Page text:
EDITORIAL: There is always a solution

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The Barbuda situation is a mess, and it is getting messier every day. Most recently, a group of residents from Barbuda and members of the diaspora from the United Kingdom, the United States, and Canada are appealing to global leaders gathered in London for the Commonwealth Heads of Government Meeting, to hold their peer, Prime Minister Gaston Browne, accountable for what they describe as “hostile actions his government has undertaken against the Barbudan population and failure to uphold both basic democratic values as laid out in the Commonwealth Charter and human rights standards of the 21st century.”
That action and those words are strong indicators of how far the Barbuda situation has devolved. We could get into the demands of the group but more important to us is, why can’t we all just get along? Why are we fussing and fighting in front of the world and damaging our brand? Saying that may seem like we are being superficial and making light of the situation in Barbuda, but we are not. Our point is that we are one nation, with a supposedly singular goal, yet still, we cannot find common ground and develop a plan for the way forward that appeases most (cognizant of the fact that you will never please all).
Judging from the election results for the Barbuda constituency, it is clear that the people of Barbuda were not happy with the way things were going. In response, Barbudans were warned that major changes were coming. The prime minister reiterated his position that the amended Barbuda Land ACT, which his administration had passed not long before the election, was “unconstitutional,” while admitting that the government was simply “pampering” Barbudans “primarily to get their vote.” He punctuated his statements by adding, “That is the raw truth.”
If you are asking yourself how a prime minister can reveal that his administration sought to manipulate the outcome of an election through the passage of a self-described unconstitutional law, then take steps to modify the law immediately after the March 21 general election, then the answer is: “only in Antigua.” Yup! As unsatisfying as that answer is, it is the only one that fits.
Now we have a situation where the Barbudans (seemingly most of them anyway) have dug in their heels and indicated that they will fight to the end, coming up against a prime minister who loves a good fight. What is missed by everyone in the ring and cheering from ringside is that regardless of who wins the fight, there is no real winner, and Antigua and Barbuda, our little bit of paradise, will definitely be the loser.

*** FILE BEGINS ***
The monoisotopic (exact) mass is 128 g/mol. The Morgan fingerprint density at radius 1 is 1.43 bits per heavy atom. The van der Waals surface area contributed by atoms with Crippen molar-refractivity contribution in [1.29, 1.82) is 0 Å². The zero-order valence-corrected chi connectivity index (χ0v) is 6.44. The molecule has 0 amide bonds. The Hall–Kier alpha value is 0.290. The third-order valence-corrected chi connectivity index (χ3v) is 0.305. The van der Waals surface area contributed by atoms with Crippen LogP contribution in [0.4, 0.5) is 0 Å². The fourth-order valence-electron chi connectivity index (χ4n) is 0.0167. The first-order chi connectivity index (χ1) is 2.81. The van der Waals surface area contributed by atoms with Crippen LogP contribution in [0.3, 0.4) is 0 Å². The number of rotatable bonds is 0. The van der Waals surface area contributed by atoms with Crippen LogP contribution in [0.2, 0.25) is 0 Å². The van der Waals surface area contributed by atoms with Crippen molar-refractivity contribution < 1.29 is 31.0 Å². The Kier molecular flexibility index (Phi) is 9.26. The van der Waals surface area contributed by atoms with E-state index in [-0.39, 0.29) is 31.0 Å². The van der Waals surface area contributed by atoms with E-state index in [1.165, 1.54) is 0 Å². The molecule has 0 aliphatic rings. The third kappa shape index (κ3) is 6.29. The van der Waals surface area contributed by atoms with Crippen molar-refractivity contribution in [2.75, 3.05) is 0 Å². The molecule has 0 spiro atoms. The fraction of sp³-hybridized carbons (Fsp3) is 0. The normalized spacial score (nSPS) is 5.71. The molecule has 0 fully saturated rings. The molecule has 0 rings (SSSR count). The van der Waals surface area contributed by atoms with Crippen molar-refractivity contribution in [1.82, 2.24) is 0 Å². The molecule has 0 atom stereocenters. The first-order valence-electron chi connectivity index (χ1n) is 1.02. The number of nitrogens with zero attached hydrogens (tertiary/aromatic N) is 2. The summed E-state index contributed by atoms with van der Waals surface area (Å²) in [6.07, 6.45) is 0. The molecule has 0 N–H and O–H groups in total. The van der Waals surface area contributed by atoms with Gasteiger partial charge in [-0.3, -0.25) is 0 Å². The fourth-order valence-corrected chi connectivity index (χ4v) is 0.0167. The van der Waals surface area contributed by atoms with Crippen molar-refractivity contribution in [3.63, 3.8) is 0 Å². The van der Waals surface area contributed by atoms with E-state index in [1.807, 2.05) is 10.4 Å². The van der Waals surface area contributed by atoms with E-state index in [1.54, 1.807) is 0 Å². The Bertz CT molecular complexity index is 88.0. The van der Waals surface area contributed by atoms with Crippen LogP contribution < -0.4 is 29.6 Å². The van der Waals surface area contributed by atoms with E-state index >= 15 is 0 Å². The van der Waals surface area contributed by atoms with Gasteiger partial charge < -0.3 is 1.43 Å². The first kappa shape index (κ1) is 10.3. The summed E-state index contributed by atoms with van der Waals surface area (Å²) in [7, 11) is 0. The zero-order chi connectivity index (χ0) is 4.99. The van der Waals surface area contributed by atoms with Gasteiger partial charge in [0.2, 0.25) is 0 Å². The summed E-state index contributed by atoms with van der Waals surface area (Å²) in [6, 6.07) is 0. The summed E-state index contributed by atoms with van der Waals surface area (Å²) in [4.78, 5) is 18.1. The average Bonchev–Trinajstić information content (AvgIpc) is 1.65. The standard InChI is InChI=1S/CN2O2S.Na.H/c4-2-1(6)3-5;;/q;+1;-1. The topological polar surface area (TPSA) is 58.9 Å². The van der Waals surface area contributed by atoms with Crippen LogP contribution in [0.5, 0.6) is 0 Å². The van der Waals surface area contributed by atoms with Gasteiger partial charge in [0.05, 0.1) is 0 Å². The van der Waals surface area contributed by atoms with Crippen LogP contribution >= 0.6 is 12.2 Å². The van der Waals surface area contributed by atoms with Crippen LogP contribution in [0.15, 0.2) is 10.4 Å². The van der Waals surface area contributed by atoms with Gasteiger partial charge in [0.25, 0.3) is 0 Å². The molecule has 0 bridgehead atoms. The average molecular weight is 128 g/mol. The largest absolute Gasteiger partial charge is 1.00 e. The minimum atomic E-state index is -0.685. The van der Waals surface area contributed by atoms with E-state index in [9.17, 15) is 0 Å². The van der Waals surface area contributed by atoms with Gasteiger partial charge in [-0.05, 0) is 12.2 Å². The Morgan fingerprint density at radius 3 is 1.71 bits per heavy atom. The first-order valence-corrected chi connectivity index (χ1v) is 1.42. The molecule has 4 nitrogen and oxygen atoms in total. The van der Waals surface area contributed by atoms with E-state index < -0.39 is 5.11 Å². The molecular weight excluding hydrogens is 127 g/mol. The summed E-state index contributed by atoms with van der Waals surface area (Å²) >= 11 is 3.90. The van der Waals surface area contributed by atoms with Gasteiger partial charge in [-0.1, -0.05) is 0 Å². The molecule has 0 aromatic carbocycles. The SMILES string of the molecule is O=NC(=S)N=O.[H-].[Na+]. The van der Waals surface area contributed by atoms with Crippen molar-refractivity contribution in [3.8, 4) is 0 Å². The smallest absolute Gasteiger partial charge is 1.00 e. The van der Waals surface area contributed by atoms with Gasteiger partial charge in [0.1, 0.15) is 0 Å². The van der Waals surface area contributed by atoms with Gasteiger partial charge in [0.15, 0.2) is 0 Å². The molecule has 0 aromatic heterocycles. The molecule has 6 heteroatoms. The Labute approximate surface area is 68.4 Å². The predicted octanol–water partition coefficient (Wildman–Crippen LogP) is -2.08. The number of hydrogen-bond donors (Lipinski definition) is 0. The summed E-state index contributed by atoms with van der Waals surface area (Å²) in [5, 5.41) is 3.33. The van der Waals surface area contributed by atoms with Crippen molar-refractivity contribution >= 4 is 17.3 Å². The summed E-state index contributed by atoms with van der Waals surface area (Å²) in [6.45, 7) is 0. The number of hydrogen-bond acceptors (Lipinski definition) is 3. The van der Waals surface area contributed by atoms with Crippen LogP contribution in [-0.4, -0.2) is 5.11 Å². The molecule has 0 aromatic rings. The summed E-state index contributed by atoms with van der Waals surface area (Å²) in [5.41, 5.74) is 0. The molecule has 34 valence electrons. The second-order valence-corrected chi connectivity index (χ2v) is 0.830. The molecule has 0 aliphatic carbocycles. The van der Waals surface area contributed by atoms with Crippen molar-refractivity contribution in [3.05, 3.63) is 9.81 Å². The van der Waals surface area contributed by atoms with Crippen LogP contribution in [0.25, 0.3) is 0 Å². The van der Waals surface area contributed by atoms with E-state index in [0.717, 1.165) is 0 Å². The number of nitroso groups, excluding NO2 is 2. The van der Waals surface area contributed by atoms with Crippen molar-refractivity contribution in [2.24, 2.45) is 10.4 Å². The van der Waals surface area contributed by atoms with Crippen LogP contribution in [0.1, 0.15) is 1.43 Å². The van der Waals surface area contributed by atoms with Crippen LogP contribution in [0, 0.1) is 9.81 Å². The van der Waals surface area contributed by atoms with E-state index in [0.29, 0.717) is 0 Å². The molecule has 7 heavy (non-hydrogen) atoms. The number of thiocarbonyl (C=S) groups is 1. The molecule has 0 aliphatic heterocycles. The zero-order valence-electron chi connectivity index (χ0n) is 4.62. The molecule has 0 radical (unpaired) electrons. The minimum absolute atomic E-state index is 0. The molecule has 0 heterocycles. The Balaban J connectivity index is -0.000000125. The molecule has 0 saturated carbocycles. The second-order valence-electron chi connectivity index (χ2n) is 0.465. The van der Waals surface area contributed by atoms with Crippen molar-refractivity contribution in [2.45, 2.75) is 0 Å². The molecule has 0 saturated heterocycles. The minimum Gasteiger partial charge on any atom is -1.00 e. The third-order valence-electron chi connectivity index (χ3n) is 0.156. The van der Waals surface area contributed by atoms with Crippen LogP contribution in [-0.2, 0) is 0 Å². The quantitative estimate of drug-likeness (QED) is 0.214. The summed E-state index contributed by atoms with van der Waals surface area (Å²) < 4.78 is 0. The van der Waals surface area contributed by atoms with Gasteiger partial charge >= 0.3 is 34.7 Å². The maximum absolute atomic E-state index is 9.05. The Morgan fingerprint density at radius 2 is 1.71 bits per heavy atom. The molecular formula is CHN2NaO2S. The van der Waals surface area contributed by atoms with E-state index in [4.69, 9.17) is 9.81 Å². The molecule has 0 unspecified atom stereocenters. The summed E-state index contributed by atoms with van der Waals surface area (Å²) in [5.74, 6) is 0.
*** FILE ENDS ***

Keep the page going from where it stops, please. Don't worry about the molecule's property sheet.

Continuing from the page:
This brings us back to the question that we posed earlier: Why can’t we all just get along? This impasse is simply a reflection of poor diplomacy or rather, the lack of diplomacy that exists in our politics today. As we have already pointed out, diplomacy is all about the art of compromise. For both sides to get what they want, they must be willing to concede something. In this case, no one is willing to concede anything, even when staring the facts squarely in the face.
And speaking of staring someone in the face, has there ever been a serious face-to-face meeting to discuss Barbuda? Has the prime minister and the attorney general ever sat down with a representative from Barbuda and their legal counsel to have a frank discussion? ‘Without prejudice’, of course! Or, has the communication between the two sides been across the floor of parliament, a courtroom or through the public media?
Maybe the parties should relax their guard a bit and enter a mediation session to lay their cards on the table and have a third party help guide them to a solution. We are not saying that it will work, but having participated in professionally-run mediation sessions before, we can tell you that they are productive, even if you do not reach a resolution. And, in case you are wondering, there are some skilled mediators in Antigua who can assist, so there is no need to import any high-priced mediators.
It is often said that just because you don’t see a solution, it doesn’t mean that one does not exist, and we feel that is applicable in the Barbuda situation. No one wants to see a solution other than their own, but we believe that if all sides stop listening to the image in the mirror and their array of cheerleaders, while taking the opportunity to listen to the other sides, a solution might become evident. That may be a naive way of thinking, but we are okay with that.
We invite you to visit www.antiguaobserver.com and give us your feedback on our opinions.

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